These DWSRF allotments to states are based on the results of EPA’s 7th Drinking Water Infrastructure Needs Survey and Assessment (DWINSA). The survey, which is required by the 1996 Safe Drinking Water Act, assesses the nation’s public water systems’ infrastructure needs every four years and the findings are used to allocate DWSRF grants to states. The drinking water utilities need $625 billion in infrastructure investments over the next 20 years to ensure the nation’s public health, security, and economic well-being.
At the direction of Congress, EPA’s 7th Drinking Water Assessment, for the first time included a survey on lead service lines and is projecting a national total of 9.2 million lead service lines across the country. This best available national and state-level projections of service line counts will help advance a unique opportunity to employ a separate lead service line allotment formula for the Bipartisan Infrastructure Law DWSRF Lead Service Line Replacement Funding that is based on need. Almost $3 billion of the funding announced today will be provided specifically for lead service line identification and replacement, taking a key step toward the Biden-Harris Administration’s goal of achieving 100% lead free water systems.
President Biden’s Bipartisan Infrastructure Law is investing over $50 billion in water and wastewater infrastructure improvements across the country between FY 2022 and FY 2026. In its second year of implementation, $6 billion of Bipartisan Infrastructure Law funding will be available to states, Tribes, and territories through the DWSRF. Of that funding, the Bipartisan Infrastructure Law will invest $3 billion in lead service line identification and improvement, $800 million to address PFAS and other emerging contaminants, and $2.2 billion in other critical drinking water system improvements. Additionally, approximately $500 million will also be available through the DWSRF annual appropriations, established by the Safe Drinking Water Act.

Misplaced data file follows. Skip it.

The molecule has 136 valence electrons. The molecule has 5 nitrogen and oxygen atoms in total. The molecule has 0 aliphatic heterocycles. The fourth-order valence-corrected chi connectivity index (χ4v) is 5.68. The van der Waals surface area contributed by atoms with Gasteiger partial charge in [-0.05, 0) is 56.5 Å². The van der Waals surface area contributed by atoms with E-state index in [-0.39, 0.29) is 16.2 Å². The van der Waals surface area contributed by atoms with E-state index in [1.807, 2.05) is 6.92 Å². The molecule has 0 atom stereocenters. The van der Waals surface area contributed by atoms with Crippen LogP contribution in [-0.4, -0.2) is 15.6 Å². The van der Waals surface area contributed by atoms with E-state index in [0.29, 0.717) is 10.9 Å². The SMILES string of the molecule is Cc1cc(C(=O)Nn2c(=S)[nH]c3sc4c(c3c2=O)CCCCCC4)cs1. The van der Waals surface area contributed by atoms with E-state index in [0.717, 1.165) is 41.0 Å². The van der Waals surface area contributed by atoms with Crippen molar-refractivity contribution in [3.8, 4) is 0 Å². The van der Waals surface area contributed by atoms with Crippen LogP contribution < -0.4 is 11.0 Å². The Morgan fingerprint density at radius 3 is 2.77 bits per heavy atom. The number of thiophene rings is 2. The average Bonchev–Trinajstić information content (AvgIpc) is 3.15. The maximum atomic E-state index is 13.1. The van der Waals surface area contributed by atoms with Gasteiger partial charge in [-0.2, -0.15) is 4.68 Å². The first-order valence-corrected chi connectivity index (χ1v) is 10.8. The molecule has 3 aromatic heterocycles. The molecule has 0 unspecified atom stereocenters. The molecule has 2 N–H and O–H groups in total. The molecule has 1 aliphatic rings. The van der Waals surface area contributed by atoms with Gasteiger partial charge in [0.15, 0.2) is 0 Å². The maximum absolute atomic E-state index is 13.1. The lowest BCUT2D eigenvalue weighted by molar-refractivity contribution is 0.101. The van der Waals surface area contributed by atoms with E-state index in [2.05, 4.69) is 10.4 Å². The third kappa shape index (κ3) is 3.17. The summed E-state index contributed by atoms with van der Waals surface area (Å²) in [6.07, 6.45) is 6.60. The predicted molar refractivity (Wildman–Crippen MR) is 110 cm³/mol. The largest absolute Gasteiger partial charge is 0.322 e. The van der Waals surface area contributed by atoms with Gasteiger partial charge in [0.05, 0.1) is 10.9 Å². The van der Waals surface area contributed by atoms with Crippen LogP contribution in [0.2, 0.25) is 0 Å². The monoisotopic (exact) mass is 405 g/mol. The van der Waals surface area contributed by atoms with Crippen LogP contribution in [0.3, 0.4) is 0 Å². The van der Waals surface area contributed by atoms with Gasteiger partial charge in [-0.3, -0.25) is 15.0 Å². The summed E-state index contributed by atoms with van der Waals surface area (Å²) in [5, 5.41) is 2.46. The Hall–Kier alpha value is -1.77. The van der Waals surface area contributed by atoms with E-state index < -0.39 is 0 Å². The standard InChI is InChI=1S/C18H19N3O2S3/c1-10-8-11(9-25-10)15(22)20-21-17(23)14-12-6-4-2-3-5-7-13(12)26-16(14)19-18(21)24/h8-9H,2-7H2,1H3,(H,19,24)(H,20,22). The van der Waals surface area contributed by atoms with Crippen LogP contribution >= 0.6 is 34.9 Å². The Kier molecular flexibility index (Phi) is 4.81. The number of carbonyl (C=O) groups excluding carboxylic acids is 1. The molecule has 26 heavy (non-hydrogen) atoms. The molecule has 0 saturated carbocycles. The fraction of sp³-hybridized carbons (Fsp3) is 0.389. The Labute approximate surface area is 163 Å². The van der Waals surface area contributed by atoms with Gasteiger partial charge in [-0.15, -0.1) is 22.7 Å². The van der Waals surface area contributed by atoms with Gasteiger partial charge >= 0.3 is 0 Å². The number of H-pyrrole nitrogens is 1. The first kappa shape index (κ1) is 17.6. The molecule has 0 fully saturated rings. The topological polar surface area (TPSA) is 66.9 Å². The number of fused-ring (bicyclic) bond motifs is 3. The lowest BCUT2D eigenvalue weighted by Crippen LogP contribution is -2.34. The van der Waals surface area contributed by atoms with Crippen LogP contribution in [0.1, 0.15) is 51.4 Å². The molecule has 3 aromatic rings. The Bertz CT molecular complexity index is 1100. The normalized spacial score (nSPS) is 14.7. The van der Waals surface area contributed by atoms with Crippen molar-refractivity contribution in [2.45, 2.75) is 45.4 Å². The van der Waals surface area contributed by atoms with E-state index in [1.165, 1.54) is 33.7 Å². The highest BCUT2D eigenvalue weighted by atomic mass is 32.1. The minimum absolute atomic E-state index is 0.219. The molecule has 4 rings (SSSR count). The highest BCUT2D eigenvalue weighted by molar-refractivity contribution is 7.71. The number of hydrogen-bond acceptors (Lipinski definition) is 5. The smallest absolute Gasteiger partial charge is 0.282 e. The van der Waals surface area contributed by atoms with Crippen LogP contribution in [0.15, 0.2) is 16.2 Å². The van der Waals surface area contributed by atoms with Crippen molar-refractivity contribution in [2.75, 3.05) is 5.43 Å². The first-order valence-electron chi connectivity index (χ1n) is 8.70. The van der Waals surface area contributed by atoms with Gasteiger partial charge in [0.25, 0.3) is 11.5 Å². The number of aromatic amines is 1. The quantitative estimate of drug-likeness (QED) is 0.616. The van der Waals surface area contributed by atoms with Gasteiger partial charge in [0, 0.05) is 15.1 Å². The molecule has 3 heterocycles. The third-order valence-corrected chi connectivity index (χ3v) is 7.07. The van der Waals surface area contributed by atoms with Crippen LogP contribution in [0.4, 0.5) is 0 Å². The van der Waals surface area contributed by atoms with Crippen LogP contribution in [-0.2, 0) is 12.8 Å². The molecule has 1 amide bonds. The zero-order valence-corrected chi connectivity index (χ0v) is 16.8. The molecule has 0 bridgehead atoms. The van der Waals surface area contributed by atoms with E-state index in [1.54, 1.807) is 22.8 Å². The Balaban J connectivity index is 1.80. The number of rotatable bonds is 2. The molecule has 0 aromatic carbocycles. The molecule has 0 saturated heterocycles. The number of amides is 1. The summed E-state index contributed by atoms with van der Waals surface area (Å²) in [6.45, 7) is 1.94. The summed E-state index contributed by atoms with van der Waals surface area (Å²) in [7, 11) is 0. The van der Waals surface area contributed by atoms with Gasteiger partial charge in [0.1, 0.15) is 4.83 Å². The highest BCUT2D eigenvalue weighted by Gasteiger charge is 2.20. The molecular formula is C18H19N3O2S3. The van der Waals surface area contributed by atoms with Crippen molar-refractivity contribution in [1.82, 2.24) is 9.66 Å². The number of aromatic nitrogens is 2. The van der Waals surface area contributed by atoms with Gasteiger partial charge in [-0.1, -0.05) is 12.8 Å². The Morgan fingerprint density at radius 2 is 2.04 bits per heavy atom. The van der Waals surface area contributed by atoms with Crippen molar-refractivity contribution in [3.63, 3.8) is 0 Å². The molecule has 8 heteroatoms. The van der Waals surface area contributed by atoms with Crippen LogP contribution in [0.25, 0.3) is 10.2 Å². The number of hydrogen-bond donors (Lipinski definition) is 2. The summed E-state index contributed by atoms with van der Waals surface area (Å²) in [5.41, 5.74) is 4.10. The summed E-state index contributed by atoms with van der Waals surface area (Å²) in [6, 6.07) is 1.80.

EPA is committed to ensuring every community has access to this historic investment and has centralized increasing investment in disadvantaged communities within its implementation. The implementation of the Bipartisan Infrastructure Law calls for strong collaboration, and EPA continues to work in partnership with states, Tribes, and territories to ensure that communities see the full benefits of this investment. In addition, EPA is strengthening its water technical assistance programs to support communities in assessing their water needs and apply for their fair share of this historic investment.
President Biden’s Investing in America agenda is growing the American economy from the bottom up and middle-out – from rebuilding our nation’s infrastructure, to creating a manufacturing and innovation boom powered by good-paying jobs that don’t require a four-year degree, to building a clean-energy economy that will combat climate change and make our communities more resilient.